Space is arguably both finite and infinite while the universe is expanding, and this evokes ambition, excitement and puzzlement in humans. Out of which space technology, designed for space exploration, is born. Thus, it is even more interesting to learn the life stories of people behind innovation and technological development.
In this series of articles, we are introducing our colleagues behind ReOrbit technology. What brought them to the industry, their journeys towards humanity's ongoing expansion across the final frontier, lessons learnt and things they’d create if there were no technological limitations.
Meet Lucas Cittá, Small SatCom Product Manager here at ReOrbit, whose 15 year-long career path in the space industry (and counting) takes roots in radio-frequency engineering. Lucas talks about the importance of soft skills, working as a team and never taking knowledge for granted, as well as the reasons why technological limitations will always be an engineer’s best friend.
Why did you choose space
Initially I chose to dive into radio-frequency (RF) engineering back in university. There was one specific lecture taught by a professor with an impressive experience who sort of helped me discover another world outside of traditional electronics. I was simply amazed to find out how things worked in that domain; and it just shows, yet again, the importance of having great teachers in one’s life. Entering the industry, I quickly realized that at the time the closest thing to practise RF engineering was Electromagnetic Interference (EMI) / Electromagnetic compatibility (EMC). This is how a chain of events set in motion in university led me to space.
You started your career as
And so, I started working as EMI/EMC, making sure that electronics on board a satellite coexisted well from the electromagnetic point of view. I conducted a lot of tests and had a big learning curve involving different ways to mitigate issues. That was fascinating and very close to what I had initially envisioned for my career. Then, I moved to RF telecommunications, which was going back to the roots of what I had exactly been studying in university. It was truly a mind-blowing chance to work on telecoms in space, probably the most mature of space applications.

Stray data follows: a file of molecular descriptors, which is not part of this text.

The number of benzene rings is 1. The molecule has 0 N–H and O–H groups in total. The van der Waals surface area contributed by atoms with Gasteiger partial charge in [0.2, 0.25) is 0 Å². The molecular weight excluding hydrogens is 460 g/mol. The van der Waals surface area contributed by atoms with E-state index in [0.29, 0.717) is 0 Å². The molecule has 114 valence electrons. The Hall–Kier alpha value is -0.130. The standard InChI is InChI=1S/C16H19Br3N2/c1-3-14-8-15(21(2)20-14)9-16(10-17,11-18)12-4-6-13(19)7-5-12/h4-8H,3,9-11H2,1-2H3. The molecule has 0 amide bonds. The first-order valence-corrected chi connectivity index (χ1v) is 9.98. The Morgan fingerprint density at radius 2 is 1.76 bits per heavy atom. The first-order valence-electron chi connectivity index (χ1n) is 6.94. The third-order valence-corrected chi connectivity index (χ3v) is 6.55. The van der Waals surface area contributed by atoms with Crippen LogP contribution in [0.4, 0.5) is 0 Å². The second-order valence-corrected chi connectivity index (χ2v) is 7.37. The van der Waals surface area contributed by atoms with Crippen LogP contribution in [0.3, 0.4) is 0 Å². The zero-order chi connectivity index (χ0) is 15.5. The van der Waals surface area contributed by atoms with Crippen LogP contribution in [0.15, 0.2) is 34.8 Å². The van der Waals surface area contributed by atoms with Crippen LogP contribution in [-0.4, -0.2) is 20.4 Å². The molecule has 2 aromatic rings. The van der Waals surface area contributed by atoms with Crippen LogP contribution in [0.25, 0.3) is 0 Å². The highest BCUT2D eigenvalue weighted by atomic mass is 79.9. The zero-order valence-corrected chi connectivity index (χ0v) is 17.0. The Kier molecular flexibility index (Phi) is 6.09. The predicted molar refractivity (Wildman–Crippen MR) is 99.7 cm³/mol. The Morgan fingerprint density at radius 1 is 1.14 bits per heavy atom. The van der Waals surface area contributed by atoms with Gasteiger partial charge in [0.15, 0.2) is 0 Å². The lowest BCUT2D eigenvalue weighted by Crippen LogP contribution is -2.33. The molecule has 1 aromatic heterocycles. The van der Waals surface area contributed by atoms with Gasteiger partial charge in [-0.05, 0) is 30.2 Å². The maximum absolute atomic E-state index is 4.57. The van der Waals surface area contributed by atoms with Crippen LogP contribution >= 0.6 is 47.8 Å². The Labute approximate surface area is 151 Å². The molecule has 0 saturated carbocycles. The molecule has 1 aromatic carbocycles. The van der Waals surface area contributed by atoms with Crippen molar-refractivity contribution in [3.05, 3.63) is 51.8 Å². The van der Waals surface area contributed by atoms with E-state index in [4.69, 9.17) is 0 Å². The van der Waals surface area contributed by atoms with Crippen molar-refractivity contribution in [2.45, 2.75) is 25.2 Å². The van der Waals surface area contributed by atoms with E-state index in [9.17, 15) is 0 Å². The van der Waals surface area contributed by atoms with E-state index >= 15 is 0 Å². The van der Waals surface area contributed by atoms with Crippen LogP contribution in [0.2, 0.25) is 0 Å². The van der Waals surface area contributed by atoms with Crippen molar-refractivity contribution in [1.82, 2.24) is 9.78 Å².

A bit more than a year ago, I started my journey with ReOrbit as Payload Product Manager, and that is a story of its own which I enjoy to this very day, and hope it continues.
Your most memorable memory so far
Finding a mentor at work, although the realization of the importance kicked in years later. And also, something that was symbolic and marked the moment was a satellite launch that coincided with my birthday. Obviously, it hadn’t been planned like that to start with, but a few delays on the way served a purpose of making that birthday of mine a very special one.
Your most valuable lesson so far
You need to find your way, and there is always something new, different, unknown and not yet discovered to learn. Don’t take what you know for granted; otherwise, you will stay far behind.
What nobody prepared you for
How to deal with people. From the technical perspective of what your work tasks might entail, you get some preparation and, if you’re lucky, you meet good mentors along the way. But learning how to communicate and deal with people is something you figure out on your own. In my current position, to understand what our customers want, to translate that into valuable solutions and to negotiate are critically important. I was never taught soft skills in university, so I had to take a crash course to acquire them.
The one thing that makes you smile
Well, there are many, but here are two examples. First, discovering something new, solving small issues, making things work despite some obstacles. Second, seeing my colleagues embodying a sense of team spirit and bringing new ideas and new lessons to the table, which ultimately allows me to learn something new as well. Working as a team is of great importance for me, as well as sharing knowledge and inspiration.
Imagine there are no technological limitations, what do you wish you could design/create in the space sector
Now, if there are no technological limitations, engineering would make absolutely no sense. It wouldn’t be needed at all. Engineering is all about solving problems and overcoming obstacles / limitations that exist at the time we’re living in this world. If there are no technological limitations, we could very well make all inventions of Leonardo Da Vinci a reality and live happily ever after. To take it even further, I’d wager technological limitations are a prerequisite for an engineer.
Yet, there is something I would like to accomplish – to build a communications satellite from scratch. I’ve been already designing amplifiers and other detailed parts of a satellite. Now, at this stage of my career, it’s about time I tackled the complexity of building a satellite in its entirety. And I’m happy this is exactly what we are doing with the ReOrbit team – branching out into exciting projects for our Small Communications Satellites.